It’s been a week since I implemented the system David Allen outlines in Getting Things Done. It’s been the most productive week I can remember, and I don’t think that’s just placebo effect.
A central thesis of the book is that one does well to focus on “next actions” in one’s projects. Whatever you want to do, figure out what the exact next actionable step in that project is. Then create an organizational structure supporting lists of those next actions. Do it properly, and you don’t get stuck on projects, you don’t neglect anything important, your file systems and calendar contain only what they ought to, and you are ready to spring into productive action in any situation where you might find yourself ready to work.
It’s a simple but powerful idea. Allen focuses on the way in which it keeps your brain from doing something it’s pretty bad at (remembering and retrieving all your projects and the tasks necessary for each) and frees it to do what it’s good at (addressing a given task once you know what it is). I agree that much of Allen’s system’s value derives from that, but I wonder how much of the system’s value comes simply from forcing you to spend more time thinking about what can be done, now, to concretely advance your plans. There are kinds of working-in-circles and self-deception that simply can’t happen if you’re following Allen’s advice.
From the book’s cover I wasn’t expecting a work of philosophy, and while it’s certainly not as incisive or intellectually nourishing as Epictetus’s Encheiridion, it is a contribution to what we might call “applied philosophy of mind.” Allen’s craft is getting people to use their brains more effectively, and he is a thoughtful observer of human psychology (so, from the chapter on the long process of going through all your stuff to figure out what all your projects are: “Keep in mind that some potential anxiousness is going to surface as you make your stuff more conscious to you than it’s been. Create whatever supports you need.”). More often than I expected, discussions of paperclips and how to subdivide lists included quite general insights into cognitive functioning.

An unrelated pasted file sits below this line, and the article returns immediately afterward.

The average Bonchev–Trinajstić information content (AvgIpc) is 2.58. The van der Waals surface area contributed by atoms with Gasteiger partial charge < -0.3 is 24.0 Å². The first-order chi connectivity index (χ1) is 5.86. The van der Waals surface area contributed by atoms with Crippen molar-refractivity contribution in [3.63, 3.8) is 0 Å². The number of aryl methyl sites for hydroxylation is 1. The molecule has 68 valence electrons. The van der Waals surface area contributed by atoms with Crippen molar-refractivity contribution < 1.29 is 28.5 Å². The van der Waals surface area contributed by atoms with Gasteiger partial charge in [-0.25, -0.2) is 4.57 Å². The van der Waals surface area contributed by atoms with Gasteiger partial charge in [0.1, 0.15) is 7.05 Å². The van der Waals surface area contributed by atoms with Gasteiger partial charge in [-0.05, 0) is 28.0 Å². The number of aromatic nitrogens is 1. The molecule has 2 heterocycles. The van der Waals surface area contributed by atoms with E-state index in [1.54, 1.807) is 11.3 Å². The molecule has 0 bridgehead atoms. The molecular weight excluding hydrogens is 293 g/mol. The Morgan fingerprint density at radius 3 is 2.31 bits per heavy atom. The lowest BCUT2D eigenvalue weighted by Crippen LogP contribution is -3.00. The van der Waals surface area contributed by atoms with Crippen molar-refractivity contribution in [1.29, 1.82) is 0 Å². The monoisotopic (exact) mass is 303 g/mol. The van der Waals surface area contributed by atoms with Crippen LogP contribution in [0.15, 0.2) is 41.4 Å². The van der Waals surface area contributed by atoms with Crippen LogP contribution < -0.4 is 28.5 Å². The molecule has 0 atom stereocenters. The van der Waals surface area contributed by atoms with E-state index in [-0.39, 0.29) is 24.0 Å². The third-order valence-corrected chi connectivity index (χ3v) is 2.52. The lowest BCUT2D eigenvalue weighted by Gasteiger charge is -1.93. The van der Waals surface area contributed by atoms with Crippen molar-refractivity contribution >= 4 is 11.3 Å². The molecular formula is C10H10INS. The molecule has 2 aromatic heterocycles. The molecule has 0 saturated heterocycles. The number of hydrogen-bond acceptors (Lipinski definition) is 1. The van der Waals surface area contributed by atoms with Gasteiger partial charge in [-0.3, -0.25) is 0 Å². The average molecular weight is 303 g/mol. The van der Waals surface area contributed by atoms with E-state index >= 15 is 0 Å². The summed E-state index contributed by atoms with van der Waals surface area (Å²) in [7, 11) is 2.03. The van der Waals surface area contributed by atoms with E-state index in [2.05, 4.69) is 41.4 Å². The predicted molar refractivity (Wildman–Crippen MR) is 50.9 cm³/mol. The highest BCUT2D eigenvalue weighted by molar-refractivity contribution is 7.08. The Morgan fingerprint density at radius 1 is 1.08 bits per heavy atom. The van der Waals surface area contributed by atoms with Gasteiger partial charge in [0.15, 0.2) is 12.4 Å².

This isn’t a motivational book in that it’s dense with statements that are supposed to motivate you; it’s a motivational book in that it’s about how to improve your life given the nature of human motivation and cognition. On this subject I find myself returning to the David Foster Wallace’s late work, especially The Pale King, which is also a book about what human psychology is like and how to live as well as possible given what is true about psychology. In some sense it’s a fictional (and, yes, more profound) complement to Allen’s book–both are about distraction and being able to focus completely on what’s in the moment. Interestingly, Wallace’s late work is also largely about the value of transcending boredom and (literally) finding value in whatever task is at hand, no matter how routine. The heroes of The Pale King would heartily approve of long attention spent on one’s paperclips.
There’s room for a course to be taught on the philosophy of the mundane. There’s plenty of material in the ancient Greeks, though Wallace benefits greatly from being able to tailor his work to contemporary culture. There would be room in such a course for some notes on Getting Things Done: a book which, despite (and because of) its long discussions of, e.g., filing cabinets, has much to say not only on how to harness your cognition but what your cognition is like in the first place.